The still depressing fact that Girls are done for is somewhat remedied by Christopher Owens recently launched solo career. While this of course isn’t the same, it’s hard to argue against the notion that Owens songwriting ability had a large hand in their success. Going into his surprise show at (Le) Poisson Rouge I had reviews of his first-ever show in San Francisco and listens to first single “Lysandre’s Theme“/”Here We Go” as a mild basis of what to expect. But truthfully, I really didn’t know what to expect from the show, and that’s always nice.
Owens came out to a crowd full of industry members (members of Pitchfork, heads of many record labels, MGMT’s Andrew VanWyngarden), but the show’s tone wouldn’t have you believe that. Owens and his band floated to the stage over a ghostly hush, deemed perfectly appropriate for the occasion. He started the show with what else but “Lysandre’s Theme“/”Here We Go” and off we went down the rest of his debut album.
Lysandre, is a concept album about Girls’ first tour and a woman who he fell in love with during that time. The songs within this concept album are obviously all interlinked. Featured are many 60s/70s singer-songwriter moments which were often heartbreaking and a thing of beauty. But many of my favorite moments from the show were when he went off the beaten track a bit, experimenting a little more. “Riviera Rock” was a near instrumental that stood out from the rest of the pack because of it’s almost tribal funky nature. The songs had saxophones, harmonicas, which added a new element to Owens that we had yet to see.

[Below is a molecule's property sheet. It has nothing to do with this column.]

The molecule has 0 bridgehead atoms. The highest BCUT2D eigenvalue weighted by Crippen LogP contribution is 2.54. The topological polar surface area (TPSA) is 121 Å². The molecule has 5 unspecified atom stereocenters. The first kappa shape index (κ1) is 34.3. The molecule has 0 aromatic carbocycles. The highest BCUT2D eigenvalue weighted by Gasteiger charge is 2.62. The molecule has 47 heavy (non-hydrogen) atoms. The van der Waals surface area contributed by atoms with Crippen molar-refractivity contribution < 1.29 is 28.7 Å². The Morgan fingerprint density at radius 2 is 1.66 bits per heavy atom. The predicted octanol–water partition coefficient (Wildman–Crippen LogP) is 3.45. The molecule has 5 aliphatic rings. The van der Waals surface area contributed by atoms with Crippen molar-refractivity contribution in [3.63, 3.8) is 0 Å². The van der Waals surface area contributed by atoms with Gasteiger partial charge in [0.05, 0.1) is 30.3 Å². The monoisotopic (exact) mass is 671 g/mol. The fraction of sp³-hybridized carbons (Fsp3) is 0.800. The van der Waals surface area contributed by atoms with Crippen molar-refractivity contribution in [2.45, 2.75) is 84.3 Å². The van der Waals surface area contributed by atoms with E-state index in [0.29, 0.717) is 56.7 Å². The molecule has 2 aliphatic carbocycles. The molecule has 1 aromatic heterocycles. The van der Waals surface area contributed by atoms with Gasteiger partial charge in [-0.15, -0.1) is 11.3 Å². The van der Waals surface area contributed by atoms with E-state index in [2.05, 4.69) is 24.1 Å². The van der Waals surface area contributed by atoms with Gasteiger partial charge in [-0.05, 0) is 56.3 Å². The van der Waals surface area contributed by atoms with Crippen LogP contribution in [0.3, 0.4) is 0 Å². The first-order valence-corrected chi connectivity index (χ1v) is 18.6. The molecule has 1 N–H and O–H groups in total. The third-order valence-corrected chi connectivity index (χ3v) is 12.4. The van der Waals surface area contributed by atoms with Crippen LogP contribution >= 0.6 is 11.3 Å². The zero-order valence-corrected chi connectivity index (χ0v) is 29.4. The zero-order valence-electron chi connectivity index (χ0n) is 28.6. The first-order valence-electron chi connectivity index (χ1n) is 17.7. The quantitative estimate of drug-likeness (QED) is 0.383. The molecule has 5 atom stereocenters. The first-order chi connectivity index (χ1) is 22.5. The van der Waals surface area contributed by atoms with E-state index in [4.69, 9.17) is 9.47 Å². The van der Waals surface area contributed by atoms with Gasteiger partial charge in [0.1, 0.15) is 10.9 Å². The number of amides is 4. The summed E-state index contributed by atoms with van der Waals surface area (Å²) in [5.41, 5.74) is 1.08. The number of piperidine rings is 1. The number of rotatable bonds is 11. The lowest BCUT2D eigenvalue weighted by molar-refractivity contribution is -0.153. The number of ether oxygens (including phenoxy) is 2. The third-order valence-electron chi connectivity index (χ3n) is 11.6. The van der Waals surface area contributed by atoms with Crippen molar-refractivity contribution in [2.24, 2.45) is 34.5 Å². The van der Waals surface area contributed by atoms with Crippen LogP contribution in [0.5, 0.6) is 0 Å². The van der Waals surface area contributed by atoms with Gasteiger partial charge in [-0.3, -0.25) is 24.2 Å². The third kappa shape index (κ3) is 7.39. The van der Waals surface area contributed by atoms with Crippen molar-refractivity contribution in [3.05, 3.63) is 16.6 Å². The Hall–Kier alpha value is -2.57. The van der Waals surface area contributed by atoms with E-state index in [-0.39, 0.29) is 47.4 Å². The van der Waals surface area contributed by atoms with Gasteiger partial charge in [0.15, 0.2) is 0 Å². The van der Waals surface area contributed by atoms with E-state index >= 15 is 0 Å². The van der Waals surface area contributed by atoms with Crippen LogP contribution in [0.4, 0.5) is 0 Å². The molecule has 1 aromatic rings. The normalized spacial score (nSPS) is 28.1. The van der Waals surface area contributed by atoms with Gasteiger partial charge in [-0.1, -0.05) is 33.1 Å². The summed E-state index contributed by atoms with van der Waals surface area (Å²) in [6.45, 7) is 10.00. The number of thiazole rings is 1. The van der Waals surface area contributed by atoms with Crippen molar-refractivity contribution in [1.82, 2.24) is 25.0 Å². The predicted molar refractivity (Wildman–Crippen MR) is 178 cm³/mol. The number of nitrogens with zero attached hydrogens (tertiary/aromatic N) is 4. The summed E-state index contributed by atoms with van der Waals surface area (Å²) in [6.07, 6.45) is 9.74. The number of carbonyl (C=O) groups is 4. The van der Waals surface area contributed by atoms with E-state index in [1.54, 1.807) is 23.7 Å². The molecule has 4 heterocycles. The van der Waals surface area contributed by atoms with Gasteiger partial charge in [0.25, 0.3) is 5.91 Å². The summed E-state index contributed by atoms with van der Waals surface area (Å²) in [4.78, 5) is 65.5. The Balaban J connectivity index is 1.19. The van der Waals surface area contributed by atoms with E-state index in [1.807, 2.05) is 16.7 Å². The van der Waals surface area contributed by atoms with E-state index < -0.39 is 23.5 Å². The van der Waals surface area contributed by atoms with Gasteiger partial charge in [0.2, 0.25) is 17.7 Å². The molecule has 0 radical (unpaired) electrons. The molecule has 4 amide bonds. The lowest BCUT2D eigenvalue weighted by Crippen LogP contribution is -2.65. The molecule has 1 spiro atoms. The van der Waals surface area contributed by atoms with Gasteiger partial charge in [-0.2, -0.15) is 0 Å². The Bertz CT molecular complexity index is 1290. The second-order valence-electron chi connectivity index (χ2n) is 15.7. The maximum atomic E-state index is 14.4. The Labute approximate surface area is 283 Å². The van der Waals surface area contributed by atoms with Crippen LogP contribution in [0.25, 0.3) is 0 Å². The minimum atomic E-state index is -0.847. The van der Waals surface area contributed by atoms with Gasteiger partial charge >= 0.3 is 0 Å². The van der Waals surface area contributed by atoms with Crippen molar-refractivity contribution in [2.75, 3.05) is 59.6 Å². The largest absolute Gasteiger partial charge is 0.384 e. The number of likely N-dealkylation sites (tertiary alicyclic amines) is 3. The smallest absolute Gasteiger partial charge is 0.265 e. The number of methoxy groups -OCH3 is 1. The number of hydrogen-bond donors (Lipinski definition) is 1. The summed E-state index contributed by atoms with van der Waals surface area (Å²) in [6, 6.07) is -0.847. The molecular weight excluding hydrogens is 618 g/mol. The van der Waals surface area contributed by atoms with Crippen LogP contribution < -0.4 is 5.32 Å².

Owens mostly stayed glued to a seat, comfortably playing the guitar and singing with ease. His solo songs are unsurprisingly reminiscent to Girls songs in some ways, but separate in others. There was a stripped down, personal touch to his new work that was reflective of himself as a singer, and his time spent with Girls. He looked upon his first days coming to New York when Girls first took off, and later, awkwardly pondered what people thought of him as a songwriter.
This was “Love is in the Ear of the Listener”, my least favorite part of the show. Owens questions his ability as a songwriter, and ironically enough, on that song, was the first time I wasn’t impressed by his lyrics. It felt forced and noticeably altered the flow of the show and likely will do the same on the album.
The show last about an hour, with the album and an encore full of covers. I was glad to catch him play this songs in an intimate setting at such an early part of his new solo career. I do think that this is the sort of album that will play better live once an audience has time to familiarize themselves with its material. It’s the sort of stuff that an extra added connection couldn’t hurt, but it also wasn’t necessary as Owens talent is enough to carry the weight, even if he is just sitting down.